Embodiments of this invention is related generally to an external infusion device, and more particularly, to a modular external infusion device that controls the rate a fluid is infused into an individual's body.

2. Description of Related Art

Infusion devices and systems are relatively well known in the medical arts, for use in delivering or dispensing a prescribed medication such as insulin to a patient. In one form, such devices comprise a relatively compact pump housing adapted to receive a syringe or reservoir carrying a prescribed medication for administration to the patient through infusion tubing and an associated catheter or infusion set.

Infusion devices and systems generally include a display and an input device. In infusion devices known in the art, the display and input device are part of the pump housing. Thus, the entire infusion device, including any input and output devices, is composed in a unitary housing. A drawback to these infusion devices is that they may be too bulky and/or heavy to conveniently wear.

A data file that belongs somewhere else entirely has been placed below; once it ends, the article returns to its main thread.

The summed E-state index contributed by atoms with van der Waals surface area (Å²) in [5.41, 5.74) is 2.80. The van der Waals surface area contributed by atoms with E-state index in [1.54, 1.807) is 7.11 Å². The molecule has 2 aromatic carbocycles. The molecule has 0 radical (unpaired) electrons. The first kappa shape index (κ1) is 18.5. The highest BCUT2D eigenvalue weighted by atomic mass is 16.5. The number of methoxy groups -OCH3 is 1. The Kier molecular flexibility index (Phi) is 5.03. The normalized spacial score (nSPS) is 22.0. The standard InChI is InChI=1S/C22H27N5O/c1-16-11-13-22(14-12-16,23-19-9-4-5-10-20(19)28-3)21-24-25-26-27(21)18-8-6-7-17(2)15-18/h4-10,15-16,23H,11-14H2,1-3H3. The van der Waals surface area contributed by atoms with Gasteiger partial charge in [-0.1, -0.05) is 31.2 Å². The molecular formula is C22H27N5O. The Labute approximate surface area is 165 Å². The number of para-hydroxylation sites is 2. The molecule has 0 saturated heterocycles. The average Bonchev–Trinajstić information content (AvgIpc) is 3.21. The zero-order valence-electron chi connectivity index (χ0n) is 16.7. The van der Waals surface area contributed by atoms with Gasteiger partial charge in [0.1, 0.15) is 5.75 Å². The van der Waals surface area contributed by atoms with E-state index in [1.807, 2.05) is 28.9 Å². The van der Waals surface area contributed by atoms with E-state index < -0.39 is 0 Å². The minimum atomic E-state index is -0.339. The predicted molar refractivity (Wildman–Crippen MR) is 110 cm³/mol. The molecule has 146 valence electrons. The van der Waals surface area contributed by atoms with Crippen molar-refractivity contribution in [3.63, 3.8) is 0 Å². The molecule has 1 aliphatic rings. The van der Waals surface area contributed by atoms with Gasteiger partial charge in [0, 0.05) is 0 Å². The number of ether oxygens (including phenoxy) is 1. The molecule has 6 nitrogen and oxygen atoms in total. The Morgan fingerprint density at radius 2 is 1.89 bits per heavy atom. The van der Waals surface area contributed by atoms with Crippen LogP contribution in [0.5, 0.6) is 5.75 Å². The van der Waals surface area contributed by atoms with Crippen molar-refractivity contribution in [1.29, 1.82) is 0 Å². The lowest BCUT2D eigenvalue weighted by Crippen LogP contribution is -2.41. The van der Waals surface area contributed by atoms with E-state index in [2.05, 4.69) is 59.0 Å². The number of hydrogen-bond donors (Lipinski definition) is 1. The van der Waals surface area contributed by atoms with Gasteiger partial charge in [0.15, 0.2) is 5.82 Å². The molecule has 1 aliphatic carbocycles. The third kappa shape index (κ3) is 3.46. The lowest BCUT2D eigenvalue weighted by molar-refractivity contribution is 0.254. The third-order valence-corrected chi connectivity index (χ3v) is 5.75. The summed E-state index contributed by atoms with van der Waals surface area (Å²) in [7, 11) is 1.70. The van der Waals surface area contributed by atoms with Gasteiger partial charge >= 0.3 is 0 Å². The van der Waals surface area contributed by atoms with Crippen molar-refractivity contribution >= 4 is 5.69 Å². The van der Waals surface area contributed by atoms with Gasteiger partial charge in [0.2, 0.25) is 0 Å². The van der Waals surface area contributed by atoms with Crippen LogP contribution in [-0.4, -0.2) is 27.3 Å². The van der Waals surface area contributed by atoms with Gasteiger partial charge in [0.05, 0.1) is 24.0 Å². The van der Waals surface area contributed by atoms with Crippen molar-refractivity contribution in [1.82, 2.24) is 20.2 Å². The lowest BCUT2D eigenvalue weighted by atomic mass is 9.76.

There are a number of infusion devices developed to alleviate the problems associated with weight and bulkiness. Such infusion devices may include a small drive motor connected via a lead screw assembly for motor driven advancement of a reservoir piston to administer the medication to the user. Programmable controls can operate the drive motor continuously or at periodic intervals to obtain a closely controlled and accurate delivery of the medication over an extended period of time. These infusion devices are used to administer insulin and other medications, with exemplary pump constructions being shown and described in U.S. Pat. Nos. 4,562,751; 4,678,408; 4,685,903; 5,080,653; 5,097,122, and 6,551,276, which are incorporated by reference herein.